I'm currently planning a new class at my school on prototyping with arduino (which could later morph into more pcb design). I'm stuck on my first hands on lesson. I want the students to see the capabilities of the arduino, but not do anything too complex because I'd hate to fry anything on day 1.

I considered the standard "blink an LED" hello world program, but that wouldn't take up an entire class period. I have an hour and a half, and all the students are using computers that have the IDE set up so I don't need to leave time for setup.

So, what would be a good first lesson? I haven't chosen a board yet, so please specify which board and why you've chosen that one. Wiring diagrams are welcome!

  • $\begingroup$ What materials and resources do you have (e.g. motors, sensors etc.) $\endgroup$ – ItamarG3 Aug 3 '17 at 14:36
  • $\begingroup$ The school hasn't bought anything yet, so I can use anything that isn't outrageously expensive. $\endgroup$ – thesecretmaster Aug 3 '17 at 15:07
  • $\begingroup$ I see. hehe starts formulating an answer $\endgroup$ – ItamarG3 Aug 3 '17 at 15:10
  • $\begingroup$ @ItamarG3 Also you could do some fun stuff with non-uno boards like the primo (wifi, BLE, NFC, IR, etc.) or yun (runs openwrt linux distro) or mega (sooo many pins). $\endgroup$ – thesecretmaster Aug 3 '17 at 15:16

My preferred lesson, using any board that has servo headers (and you can do it even without these), is to show them how to make a servo turn (I have a wheel attached to it ahead of time).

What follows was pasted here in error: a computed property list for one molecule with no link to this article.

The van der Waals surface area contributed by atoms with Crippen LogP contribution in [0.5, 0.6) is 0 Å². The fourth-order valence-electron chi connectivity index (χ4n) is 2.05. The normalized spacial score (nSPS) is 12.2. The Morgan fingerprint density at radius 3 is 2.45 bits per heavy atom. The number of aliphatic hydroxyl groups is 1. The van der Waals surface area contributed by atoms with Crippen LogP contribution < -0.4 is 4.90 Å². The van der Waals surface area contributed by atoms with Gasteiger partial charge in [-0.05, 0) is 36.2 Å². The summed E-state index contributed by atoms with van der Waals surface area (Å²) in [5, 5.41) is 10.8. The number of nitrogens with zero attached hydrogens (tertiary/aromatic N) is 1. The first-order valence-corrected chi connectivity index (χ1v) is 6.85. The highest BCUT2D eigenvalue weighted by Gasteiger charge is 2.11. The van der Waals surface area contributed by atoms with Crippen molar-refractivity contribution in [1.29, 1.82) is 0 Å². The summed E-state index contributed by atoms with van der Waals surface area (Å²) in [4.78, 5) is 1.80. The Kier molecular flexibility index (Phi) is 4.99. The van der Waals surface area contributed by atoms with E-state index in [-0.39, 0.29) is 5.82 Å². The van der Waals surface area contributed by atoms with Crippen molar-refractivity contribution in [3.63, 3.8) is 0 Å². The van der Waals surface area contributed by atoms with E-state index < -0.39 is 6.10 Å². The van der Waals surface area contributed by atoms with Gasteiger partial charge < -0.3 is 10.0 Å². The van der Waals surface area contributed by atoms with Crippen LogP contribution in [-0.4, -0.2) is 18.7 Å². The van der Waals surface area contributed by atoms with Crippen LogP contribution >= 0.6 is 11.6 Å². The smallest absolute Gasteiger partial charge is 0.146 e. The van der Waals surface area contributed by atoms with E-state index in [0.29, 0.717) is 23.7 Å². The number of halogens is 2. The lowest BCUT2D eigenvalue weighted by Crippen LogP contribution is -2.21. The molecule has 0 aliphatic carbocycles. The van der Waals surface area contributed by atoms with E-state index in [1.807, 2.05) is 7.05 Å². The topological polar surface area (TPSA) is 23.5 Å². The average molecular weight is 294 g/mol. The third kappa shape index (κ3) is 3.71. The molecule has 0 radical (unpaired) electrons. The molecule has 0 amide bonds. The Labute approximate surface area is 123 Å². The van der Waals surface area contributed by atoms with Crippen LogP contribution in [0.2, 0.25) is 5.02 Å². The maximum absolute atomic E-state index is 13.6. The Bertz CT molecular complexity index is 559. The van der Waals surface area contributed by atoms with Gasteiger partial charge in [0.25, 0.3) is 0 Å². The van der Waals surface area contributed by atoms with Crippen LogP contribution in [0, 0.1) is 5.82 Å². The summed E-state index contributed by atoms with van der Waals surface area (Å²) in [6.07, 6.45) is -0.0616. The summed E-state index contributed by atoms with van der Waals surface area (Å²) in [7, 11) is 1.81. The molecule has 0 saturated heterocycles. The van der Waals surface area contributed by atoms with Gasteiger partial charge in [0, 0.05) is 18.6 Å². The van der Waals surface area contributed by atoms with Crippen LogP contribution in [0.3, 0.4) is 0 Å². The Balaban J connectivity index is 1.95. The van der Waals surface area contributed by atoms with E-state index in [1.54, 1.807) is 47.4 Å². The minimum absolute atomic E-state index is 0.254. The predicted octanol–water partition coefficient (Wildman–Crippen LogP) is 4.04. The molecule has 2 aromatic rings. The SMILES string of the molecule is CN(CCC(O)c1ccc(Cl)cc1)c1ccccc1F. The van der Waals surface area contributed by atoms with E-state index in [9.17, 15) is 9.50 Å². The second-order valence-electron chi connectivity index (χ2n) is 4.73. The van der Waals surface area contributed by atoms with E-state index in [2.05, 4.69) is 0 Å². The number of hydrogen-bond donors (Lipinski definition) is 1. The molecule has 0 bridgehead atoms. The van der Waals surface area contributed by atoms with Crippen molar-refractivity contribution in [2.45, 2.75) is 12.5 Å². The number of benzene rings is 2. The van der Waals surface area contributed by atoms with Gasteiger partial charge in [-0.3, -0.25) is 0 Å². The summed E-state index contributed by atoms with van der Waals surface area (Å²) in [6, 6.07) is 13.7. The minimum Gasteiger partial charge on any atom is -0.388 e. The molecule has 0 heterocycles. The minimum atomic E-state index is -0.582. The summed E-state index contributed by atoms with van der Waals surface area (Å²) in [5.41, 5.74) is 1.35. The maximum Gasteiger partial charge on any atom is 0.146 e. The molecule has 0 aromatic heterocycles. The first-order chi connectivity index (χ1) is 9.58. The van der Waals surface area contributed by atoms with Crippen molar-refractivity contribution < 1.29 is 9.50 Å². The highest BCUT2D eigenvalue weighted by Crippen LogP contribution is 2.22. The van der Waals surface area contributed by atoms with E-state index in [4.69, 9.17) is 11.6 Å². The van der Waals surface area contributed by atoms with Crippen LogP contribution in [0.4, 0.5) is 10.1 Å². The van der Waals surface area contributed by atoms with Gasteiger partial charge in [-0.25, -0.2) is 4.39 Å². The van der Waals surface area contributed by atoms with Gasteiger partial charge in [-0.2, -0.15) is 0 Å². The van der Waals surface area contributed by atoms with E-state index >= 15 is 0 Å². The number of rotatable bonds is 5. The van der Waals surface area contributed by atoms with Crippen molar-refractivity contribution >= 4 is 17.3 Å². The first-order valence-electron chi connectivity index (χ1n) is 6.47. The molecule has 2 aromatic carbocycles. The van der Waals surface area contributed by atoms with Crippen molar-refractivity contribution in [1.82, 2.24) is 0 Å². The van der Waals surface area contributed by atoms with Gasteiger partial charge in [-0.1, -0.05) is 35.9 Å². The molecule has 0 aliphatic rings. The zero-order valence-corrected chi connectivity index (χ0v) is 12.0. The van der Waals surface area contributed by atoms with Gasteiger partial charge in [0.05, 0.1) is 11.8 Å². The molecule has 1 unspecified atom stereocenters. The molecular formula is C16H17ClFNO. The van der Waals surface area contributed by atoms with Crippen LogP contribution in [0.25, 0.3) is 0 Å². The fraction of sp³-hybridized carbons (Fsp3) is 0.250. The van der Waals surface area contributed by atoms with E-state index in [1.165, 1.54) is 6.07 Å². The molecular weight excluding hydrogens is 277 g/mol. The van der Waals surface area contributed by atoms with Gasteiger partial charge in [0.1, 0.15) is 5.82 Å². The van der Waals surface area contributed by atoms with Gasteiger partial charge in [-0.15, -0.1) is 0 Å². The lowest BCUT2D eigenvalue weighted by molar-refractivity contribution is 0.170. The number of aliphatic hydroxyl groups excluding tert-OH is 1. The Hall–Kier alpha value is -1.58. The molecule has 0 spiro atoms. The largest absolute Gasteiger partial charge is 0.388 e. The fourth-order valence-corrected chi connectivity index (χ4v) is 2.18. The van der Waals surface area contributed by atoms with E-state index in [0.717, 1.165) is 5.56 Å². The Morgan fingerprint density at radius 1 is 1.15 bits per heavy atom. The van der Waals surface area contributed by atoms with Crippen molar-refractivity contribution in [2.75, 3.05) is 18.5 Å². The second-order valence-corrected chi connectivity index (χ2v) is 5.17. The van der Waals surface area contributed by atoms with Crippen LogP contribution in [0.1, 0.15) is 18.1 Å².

The program is fairly easy to follow for students, and there is a look of shock when it starts moving. I then tell them that they need to attach the servo along with another one to a box, and make a robot that drives forward, and they will need to add three lines of code to their program.

The challenge of adding the three lines is just different enough from what they have, that they will struggle, but similar enough that they can figure it out.

I then introduce the delay command and tell them they need to program their robot to drive around a big box.

This takes about an hour and a half if I prebuild the robots and it is just programming. If they are building them, add at least another 30 min.

The nice thing is that this acts as a great starting lesson to lead into others. Later you can give challenges that require sensors and introduce conditionals. Serial Communication can be used to make them remote control (works better if you have a board with blue tooth communication).

Depending on your budget there are some arduino robot kits starting around $80 that I think are a good value.

  • $\begingroup$ Welcome to Computer Science Educators! Quite an interesting answer. I hope we'll be hearing more from you again. $\endgroup$ – ItamarG3 Aug 5 '17 at 17:25

HD44780. Classic 1, 2 or 4 line LCD alphanumeric displays. The protocol is simple, getting these to work perfectly in practice is gritty (the way similar looking displays can have very different visible address space breaks etc will teach problem solving). Best get a grab bag of all kinds of sundry displays based on that chip.

Have someone (can be students) with some basic electronic prototyping skills wire them up - miswiring them usually leads to destroying them.

  • $\begingroup$ Thanks for the answer! I'd really like to have something that the students (who have little to no experience) can wire themselves, but an LCD display is a great idea also. $\endgroup$ – thesecretmaster Aug 3 '17 at 13:44
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    $\begingroup$ The important thing NOT to do is sending ANY "high" (non-zero-voltage) signals to the display before it is powered properly. Especially keeping any pin "high" and then switching on can let the smoke out. $\endgroup$ – rackandboneman Aug 3 '17 at 14:03

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